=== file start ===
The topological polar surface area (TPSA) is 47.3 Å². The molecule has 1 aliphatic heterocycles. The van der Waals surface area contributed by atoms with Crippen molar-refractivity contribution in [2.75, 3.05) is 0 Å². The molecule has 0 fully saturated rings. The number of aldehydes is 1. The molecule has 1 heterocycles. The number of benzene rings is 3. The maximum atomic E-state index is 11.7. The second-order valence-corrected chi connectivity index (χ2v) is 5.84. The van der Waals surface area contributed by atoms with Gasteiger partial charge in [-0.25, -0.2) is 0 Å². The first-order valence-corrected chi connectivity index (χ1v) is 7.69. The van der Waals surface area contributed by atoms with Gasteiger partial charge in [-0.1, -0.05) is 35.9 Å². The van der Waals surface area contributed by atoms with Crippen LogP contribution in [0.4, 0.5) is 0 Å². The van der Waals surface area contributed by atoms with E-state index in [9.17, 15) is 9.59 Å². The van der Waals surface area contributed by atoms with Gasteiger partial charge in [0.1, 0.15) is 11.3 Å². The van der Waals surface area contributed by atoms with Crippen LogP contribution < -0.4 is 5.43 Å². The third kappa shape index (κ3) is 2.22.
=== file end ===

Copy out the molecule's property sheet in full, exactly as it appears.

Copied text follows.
The topological polar surface area (TPSA) is 47.3 Å². The molecule has 1 aliphatic heterocycles. The van der Waals surface area contributed by atoms with Crippen molar-refractivity contribution in [2.75, 3.05) is 0 Å². The molecule has 0 fully saturated rings. The number of aldehydes is 1. The molecule has 1 heterocycles. The number of benzene rings is 3. The maximum atomic E-state index is 11.7. The second-order valence-corrected chi connectivity index (χ2v) is 5.84. The van der Waals surface area contributed by atoms with Gasteiger partial charge in [-0.25, -0.2) is 0 Å². The first-order valence-corrected chi connectivity index (χ1v) is 7.69. The van der Waals surface area contributed by atoms with Gasteiger partial charge in [-0.1, -0.05) is 35.9 Å². The van der Waals surface area contributed by atoms with Crippen LogP contribution in [0.4, 0.5) is 0 Å². The van der Waals surface area contributed by atoms with E-state index in [9.17, 15) is 9.59 Å². The van der Waals surface area contributed by atoms with Gasteiger partial charge in [0.1, 0.15) is 11.3 Å². The van der Waals surface area contributed by atoms with Crippen LogP contribution < -0.4 is 5.43 Å². The third kappa shape index (κ3) is 2.22.